The Great Granola Hunt, recipe division

This did not start out as a project – it was just one of those idle irritations. Bill, who eats granola for breakfast, came home with some that was truly dreadful, up to and including the very strange pink bits of freeze dried raspberry. We will not discuss why he bought it; suffice it to say that even he didn’t want to eat it and of course then we got talking about the old days when you made your own and then the very next Wednesday there was Mark Bittmann in the Times with a recipe for crunchy granola.

Rather than simply following it, I decided to look at some of the competition, always a danger now that we are in the age of Google. When I asked it to find “granola recipe”,   it came back with “Results 1 – 10 of about 1,420,000. ”

Uh huh. But when would it stop being granola recipes or literary references to granola recipes and start being the usual outer reaches: strings of words that start with g; science fiction pornography; entries in what looks like Chinese but isn’t.

Plunged in, leaping the longest intervals offered. On page 30, there was a lowcarb granola, a thought too scary to explore further. On page 46, an excerpt suggesting that nuts “should be rinsed in cold tap water to which vitamin C powder has been added”. Page 65 was still recipes, including one for a “vegan fusion ” version called Marley’s Hemp Granola, which I should have looked at, I guess, since what I remember about cooking with hemp is that the results were generally – how shall I put this? – more functional than delicious.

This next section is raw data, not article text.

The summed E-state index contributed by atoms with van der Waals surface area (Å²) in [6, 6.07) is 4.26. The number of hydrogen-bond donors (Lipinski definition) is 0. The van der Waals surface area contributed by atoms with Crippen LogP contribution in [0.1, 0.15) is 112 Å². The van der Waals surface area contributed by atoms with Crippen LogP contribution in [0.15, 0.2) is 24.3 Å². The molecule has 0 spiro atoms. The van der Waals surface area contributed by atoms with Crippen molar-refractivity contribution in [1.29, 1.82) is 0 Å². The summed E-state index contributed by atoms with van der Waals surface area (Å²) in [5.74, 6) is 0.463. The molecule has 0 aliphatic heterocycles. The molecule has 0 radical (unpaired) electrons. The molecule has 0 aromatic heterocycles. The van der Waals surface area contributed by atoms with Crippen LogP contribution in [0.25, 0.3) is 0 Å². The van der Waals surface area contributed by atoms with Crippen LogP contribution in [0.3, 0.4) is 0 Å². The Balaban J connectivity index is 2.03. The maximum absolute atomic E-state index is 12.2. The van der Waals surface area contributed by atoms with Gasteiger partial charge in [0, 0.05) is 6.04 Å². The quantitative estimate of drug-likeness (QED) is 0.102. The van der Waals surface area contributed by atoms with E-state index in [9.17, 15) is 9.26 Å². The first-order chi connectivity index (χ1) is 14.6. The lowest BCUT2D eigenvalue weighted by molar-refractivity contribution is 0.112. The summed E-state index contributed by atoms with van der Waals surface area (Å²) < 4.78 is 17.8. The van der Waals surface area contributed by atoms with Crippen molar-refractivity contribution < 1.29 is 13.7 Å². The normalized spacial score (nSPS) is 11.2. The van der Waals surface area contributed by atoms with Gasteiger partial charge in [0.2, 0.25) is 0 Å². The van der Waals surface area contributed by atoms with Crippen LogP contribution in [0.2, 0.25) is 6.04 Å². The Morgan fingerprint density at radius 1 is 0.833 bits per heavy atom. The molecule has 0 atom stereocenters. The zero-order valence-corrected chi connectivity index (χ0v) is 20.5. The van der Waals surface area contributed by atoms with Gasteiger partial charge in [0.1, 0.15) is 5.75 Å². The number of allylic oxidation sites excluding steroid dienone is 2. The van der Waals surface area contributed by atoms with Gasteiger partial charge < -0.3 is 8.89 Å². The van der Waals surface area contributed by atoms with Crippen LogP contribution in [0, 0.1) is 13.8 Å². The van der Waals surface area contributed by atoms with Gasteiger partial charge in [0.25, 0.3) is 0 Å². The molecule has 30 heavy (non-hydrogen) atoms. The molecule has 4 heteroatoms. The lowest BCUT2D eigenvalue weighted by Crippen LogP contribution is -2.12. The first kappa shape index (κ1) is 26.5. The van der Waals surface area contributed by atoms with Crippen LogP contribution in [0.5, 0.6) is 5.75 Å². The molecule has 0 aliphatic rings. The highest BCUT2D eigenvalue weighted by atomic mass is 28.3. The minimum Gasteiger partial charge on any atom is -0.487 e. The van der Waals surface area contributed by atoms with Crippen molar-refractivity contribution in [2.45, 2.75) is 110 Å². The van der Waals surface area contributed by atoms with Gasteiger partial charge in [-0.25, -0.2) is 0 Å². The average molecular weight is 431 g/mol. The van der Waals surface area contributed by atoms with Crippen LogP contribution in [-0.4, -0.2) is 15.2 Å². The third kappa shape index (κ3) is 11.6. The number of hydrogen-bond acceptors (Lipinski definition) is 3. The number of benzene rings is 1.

The plan was to stop at page 100 but google’s ” that’s it, nothing after this but repetition” kicked in after only 810 hits, on page 81.

Give or take a few, I think 81 is about the number of granola items sold by my local Stop and Shop. They have granola stocked in 3 places: the health/ organic (pay more here) area; next to the whole nutmeats and rice cracker snacks at the end of the produce aisle; and of course in cereal, which had the smallest number of granolas but the largest number of granola bars: 60 running feet of shelf space. Not wishing to piss away the time required I didn’t count varieties, but did notice that many were chocolate covered and one contained m&m’s. The one with the m&m’s was not, by the way, on a low shelf where small children would be enticed by it.

I could go on, and probably will, since there is a food-historical black hole between J.H. Kellogg’s Granola, which sold by the ton in the 1880s , and the tidal rise of the 1960’s product that made “crunchy” an adjective applicable to human beings.

For today, I will only say it’s surprising, once you start tasting alertly, how many variables there are, that plenty of salt certainly helps, and that so far the Corsican special is my favorite but Bill prefers good old Honey Nut.

GOOD OLD HONEY NUT GRANOLA

1 cup whole almonds

1 cup pecans, whole or in large pieces

6 cups old fashioned rolled oats

1/3 cup sunflower seeds

¼ cup toasted wheat germ

½ cup mild honey